Civil politics is an intrinsically spiritual domain. The nation who uses its laws to honor God and do good is blessed. The nation who uses its laws to dishonor God and do evil is cursed. It is Christian churches, above all other organizations, who ought to be involved in civil politics the most. No other group is so well equipped to discern when a legal policy is murderous and reprobate. Back in the late 1960s, when states first began legalization abortion for rape, incest, and birth defects, the Catholic Church stood almost alone in opposition. They alone perceived the beginning of a great genocide, and they alone raised the prophetic voice of alarm.

God will judge America one day for its legal system’s open embrace of sin. And God will also judge those who tried to cripple and silence the lonely voices in the wilderness who tried to fight back.

Hartigan v. Zbaraz

484 U. S. 171

December 14, 1987

An Illinois law required a minor to wait 24 hours before having an abortion. A circuit court declared this provision unconstitutional, and the Supreme Court affirmed in a tie vote. In tie votes, the lineup of the Justices is not revealed, but with greater than 90% certainty, we can guess that it was Brennan, Marshall, Blackmun, and Stevens to affirm, and Rehnquist, White, O’Connor, and Scalia to reverse. This tie vote underscored the importance of the incoming ninth Justice. In fact, the nomination hearings on Anthony Kennedy began on the very same day!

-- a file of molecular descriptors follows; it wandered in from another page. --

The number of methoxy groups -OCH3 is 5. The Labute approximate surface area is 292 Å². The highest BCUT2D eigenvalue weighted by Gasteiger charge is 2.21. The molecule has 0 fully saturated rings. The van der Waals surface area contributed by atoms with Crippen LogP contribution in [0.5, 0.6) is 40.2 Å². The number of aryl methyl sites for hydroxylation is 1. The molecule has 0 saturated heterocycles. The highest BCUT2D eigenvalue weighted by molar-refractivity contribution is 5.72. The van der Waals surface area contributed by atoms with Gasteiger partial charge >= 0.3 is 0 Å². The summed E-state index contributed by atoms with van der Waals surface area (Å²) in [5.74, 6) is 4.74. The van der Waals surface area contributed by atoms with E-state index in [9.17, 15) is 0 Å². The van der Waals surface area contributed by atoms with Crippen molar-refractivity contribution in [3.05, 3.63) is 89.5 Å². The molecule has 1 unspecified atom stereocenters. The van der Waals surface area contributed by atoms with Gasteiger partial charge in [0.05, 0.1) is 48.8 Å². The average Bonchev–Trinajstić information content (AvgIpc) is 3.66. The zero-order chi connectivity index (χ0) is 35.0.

The most notable thing about this case is how strongly it suggests that the Court did not want to have a full-blown abortion decision. By December 14, the Court surely knew that Kennedy would be confirmed, and would join in the near future. And indeed, just as Kennedy was joining, Illinois asked for the case to be reheard. The request was denied. Three other cases during the term would confront abortion at the edges, but it wasn’t until 1989 that the Court would be forced to have a full-blown decision on the issue.

Puerto Rico v. Branstad